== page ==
Chief Marvin Yellowbird's Grandson, 5, Shot Dead On Alberta's Samson Cree Reserve
THE CANADIAN PRESS -- HOBBEMA, Alta. - The five-year-old grandson of the chief of an Alberta reserve known for its gang violence has been killed in a shooting.
The boy was sleeping in his bed when he was hit by a bullet fired from outside a home at the Samson Cree First Nation near Hobbema early Monday.
"I am grandfather of the deceased and we're coping," Chief Marvin Yellowbird said at a news conference at the band office later in the day.
"It is a tragic day today for the Yellowbird family as well as the community...we're devastated."
Yellowbird urged witnesses to come forward with information.
"The community is blessed with many good people who define who we are. We shall endure," the chief said.
A woman in the home was also injured in the shooting, but her wounds were not serious. RCMP could not confirm whether the woman was the boy's mother.
About 90 minutes before the killing, shots were also fired at another home on the reserve. No one was hurt, said Sgt. Tim Taniguchi. Investigators are looking into whether the two shootings are linked.
Taniguchi would not confirm the shooting is gang-related, but said officers are on the alert for possible violent retaliation.
"That's always a concern and always a possibility," he said. "We're doing everything to ensure the public safety within this community."
Neighbour Shane Saddleback, who heard the pop of four or five gunshots, believes the violence at Samson is "going to get worse."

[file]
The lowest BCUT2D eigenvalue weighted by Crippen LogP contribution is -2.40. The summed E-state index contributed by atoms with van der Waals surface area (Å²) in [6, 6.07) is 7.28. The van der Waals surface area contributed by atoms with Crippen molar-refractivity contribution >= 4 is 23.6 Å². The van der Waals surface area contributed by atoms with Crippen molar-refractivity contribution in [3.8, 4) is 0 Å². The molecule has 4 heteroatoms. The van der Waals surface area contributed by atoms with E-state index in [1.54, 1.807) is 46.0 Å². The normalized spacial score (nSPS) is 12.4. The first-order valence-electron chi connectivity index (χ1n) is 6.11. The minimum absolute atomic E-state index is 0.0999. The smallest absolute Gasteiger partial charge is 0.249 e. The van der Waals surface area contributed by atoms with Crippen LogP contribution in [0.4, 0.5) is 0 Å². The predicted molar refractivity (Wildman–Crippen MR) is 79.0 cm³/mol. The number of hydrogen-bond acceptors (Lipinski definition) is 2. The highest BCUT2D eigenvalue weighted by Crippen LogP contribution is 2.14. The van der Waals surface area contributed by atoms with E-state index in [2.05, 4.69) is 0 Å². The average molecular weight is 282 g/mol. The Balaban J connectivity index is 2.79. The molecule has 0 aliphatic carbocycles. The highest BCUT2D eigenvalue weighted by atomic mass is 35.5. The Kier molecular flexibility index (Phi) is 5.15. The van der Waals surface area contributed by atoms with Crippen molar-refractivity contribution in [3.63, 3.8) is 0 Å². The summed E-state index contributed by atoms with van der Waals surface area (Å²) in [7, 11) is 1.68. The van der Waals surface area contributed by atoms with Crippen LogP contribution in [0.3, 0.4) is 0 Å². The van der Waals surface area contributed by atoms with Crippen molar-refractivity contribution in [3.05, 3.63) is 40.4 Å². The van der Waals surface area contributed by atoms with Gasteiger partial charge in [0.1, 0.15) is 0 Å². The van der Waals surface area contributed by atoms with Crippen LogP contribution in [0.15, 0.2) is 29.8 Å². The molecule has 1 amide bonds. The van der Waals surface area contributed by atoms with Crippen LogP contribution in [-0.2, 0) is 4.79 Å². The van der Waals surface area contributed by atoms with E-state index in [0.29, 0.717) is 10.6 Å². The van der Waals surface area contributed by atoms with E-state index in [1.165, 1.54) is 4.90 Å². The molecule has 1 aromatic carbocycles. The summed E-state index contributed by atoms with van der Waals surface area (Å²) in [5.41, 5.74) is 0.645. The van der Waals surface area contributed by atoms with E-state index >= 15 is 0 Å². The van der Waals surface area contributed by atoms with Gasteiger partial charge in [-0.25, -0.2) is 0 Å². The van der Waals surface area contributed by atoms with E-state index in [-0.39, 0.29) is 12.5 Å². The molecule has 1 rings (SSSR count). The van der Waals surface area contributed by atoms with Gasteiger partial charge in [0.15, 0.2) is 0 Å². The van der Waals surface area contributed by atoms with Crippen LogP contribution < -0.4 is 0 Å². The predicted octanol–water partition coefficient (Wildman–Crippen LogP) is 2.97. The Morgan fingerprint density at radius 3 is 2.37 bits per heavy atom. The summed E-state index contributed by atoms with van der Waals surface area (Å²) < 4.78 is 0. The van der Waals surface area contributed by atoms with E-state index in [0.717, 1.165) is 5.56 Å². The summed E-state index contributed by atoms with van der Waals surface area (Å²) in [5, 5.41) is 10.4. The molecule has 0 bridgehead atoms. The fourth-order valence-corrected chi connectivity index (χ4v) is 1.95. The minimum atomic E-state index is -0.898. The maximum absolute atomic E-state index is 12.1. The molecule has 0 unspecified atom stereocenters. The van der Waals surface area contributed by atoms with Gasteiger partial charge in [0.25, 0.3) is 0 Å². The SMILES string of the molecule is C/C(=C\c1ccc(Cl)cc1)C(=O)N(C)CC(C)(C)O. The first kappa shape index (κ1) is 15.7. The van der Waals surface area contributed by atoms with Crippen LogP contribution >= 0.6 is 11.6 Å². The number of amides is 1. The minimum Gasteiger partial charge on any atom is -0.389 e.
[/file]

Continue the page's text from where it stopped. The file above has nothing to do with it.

Gangs fighting over the drug trade have plagued the community for years, he added. If this was a gang-related shooting, he expects a violent retaliation will soon follow.
"Give it one week, I'm pretty sure you'll hear of another shooting," said Saddleback.
The Samson reserve is one of four near the town of Hobbema, about 100 kilometres south of Edmonton.
RCMP Supt. Curtis Zablocki said there's actually been a reduction in violence since 2008, when 23-month-old Asia Saddleback was shot as she sat at a kitchen table eating dinner. She survived, but the bullet is permanently lodged between her liver and spine.
After that shooting, the band pledged to curb violence and reduce crime. It imposed a nightly curfew for teens and started a gun amnesty project.
Within three months, a 16-year-old boy was shot and killed on the reserve and relatives confirmed he was a gang member. A 20-year-old woman was also shot in the head when her home was riddled with gunfire.
Last November, a 28-year-old man standing in his living room on the reserve was struck by several bullets in another drive-by shooting. Several other people in the home, including a three-year-old child, were unharmed.
At the time, RCMP said the shooting appeared to be gang-related but the victim was not believed to have been involved.
Zablocki said there are six gangs currently operating in Hobbema.
-- With files from CHED